Ignite 2015–Windows 10 Management Scenarios For Every Budget

Speakers: Mark Minasi

“Windows 10 that ships in July will not be complete”. There will be a later release in October/November that will be more complete.

Option One

Windows 7 is supported until 2020. Windows 8 is supported until 2023. Mark jokes that NASA might have evidence of life on other planets before we deploy Windows 10. We don’t have to rush from Windows 7 to 10, because there is a free upgrade for 1 year after the release. Those with SA don’t have any rush.

Option Two

Use Windows 10. All your current management solutions will work just fine on enterprise and pro editions.

Identity in Windows 10

Option 1: Local accounts, e.g. hotmail etc.

Offers ID used by computer and many online locations. Let’s you sync settings between machines via MSFT.  Let’s store apps roam with your account. Minimal MDM. Works on Windows 8+ devices. It’s free – but management cost is high. Fine for homes and small organisations.

Option 2: AD joined.

GPO rich management. App roaming via GPO. Roaming profiles and folder redirection. Wide s/w library. Must have AD infrastructure and CALs. Little-no value for phones/tablets. Can only join one domain.

Option 3: Cloud join.

Includes Azure AD, Office 365, Windows 10 devices. Enable device join in AAD, create AAD accounts.  Enables conditional access for files. DMD via Intune. ID for Store apps. Requires AAD or O365. On-prem AD required. Can only join one AAD. Can’t be joined to legacy AD. No trust mechanisms between domains.

The reasons to join to the cloud right now are few. The list will get much longer. This might be the future.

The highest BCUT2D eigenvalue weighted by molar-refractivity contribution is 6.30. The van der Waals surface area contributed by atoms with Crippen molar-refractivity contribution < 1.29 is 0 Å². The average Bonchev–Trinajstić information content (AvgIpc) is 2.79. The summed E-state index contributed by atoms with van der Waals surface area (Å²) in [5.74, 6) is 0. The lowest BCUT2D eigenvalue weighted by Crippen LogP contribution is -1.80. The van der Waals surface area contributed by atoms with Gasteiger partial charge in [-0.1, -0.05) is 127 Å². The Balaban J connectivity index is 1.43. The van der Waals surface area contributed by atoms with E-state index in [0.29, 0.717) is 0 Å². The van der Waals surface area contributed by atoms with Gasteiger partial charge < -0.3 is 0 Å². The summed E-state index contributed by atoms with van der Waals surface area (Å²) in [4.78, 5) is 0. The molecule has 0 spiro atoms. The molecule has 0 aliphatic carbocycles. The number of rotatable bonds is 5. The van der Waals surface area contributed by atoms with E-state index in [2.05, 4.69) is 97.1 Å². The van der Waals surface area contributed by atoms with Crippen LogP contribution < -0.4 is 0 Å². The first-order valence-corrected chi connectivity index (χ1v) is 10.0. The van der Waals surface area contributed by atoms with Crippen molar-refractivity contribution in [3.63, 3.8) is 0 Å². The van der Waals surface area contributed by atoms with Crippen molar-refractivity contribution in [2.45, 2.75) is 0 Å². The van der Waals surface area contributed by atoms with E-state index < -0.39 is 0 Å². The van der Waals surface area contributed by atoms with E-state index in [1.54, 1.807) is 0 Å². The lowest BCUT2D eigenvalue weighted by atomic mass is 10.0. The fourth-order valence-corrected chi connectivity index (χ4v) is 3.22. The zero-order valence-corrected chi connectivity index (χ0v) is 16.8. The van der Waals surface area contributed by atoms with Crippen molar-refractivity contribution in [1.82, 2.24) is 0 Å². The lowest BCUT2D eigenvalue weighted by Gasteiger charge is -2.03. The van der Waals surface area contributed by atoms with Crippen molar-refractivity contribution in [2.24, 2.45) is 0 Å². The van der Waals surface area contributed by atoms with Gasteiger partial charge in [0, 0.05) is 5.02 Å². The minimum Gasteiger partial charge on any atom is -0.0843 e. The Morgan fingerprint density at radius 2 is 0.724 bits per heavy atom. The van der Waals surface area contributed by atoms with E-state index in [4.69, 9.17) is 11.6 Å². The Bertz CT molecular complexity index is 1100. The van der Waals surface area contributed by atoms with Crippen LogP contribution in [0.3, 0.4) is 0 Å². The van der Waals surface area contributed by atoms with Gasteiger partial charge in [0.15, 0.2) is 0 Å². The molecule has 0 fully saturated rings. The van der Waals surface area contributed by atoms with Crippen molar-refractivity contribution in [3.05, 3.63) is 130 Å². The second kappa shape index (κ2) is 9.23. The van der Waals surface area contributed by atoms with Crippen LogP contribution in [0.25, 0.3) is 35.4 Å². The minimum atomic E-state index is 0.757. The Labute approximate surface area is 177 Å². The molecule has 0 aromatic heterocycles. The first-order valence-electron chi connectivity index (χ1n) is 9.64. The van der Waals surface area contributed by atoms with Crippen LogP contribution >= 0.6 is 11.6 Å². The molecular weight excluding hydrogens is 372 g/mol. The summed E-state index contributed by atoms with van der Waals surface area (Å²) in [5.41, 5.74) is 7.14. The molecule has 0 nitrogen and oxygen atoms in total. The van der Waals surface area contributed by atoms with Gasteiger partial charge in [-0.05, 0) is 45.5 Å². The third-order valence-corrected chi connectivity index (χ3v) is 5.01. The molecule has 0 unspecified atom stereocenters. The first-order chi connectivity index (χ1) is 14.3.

Demo: Azure AD device registration.

Deploying Apps to Devices

Option 1: Use the Windows Store

Need a MSFT account and credit card. You can get any app from the store onto Windows 8+ device. Apps can roam with your account. LOB apps can be put in the store but everyone sees them. You can sideload apps that you don’t want in the store but it requires licensing and management systems. Limited governance and requiring everyone to deploy via credit card is a nightmare.

Option 2: Business Store Portal

New. businessstore.microsoft.com. Web based – no cost. Needs AAD or MSFT account. Lot into MSFT account and get personal apps. Log in with AAD account and get organisational apps. Admins can block categories of apps. Can create a category for the organisation. Can acquire X copies of a particular app for the organisation.

Option 3: System Center Configuration Manager

System Center licensing. On-premises AD required. Total control over corporate machines. Limited management over mobile devices. You can get apps from the Business Store in offline mode and deploy them via SCCM. When you leave the company or cannot sign into AD/AAD then you lose access to the org apps.

Controlling Apps in Windows 10

Session hosts in Azure:

You can deploy apps using this. RDS in the cloud, where MSFT manages load balancing and the SSL gateway, and users get published applications.

Windows 10 has some kind of Remote Desktop Caching which boosts the performance of Remote Desktop. One attendee, when asked, said it felt 3 times faster than Windows 8.x.

Device Guard:

A way to control which apps are able to run. Don’t think of it as a permanent road block. It’s more of a slowdown mechanism. You can allow some selected apps, apps with signed code, or code signed by some party. Apparently there’s a MSFT tool for easy program signing.

Hyper-V uses Virtual Secure Mode where it hosts a mini-Windows where the LSA runs in 1 GB RAM. < I think this will only be in the Enterprise edition > This is using TPM on the machine and uses virtual TPM in the VM. Doesn’t work in current builds yet.

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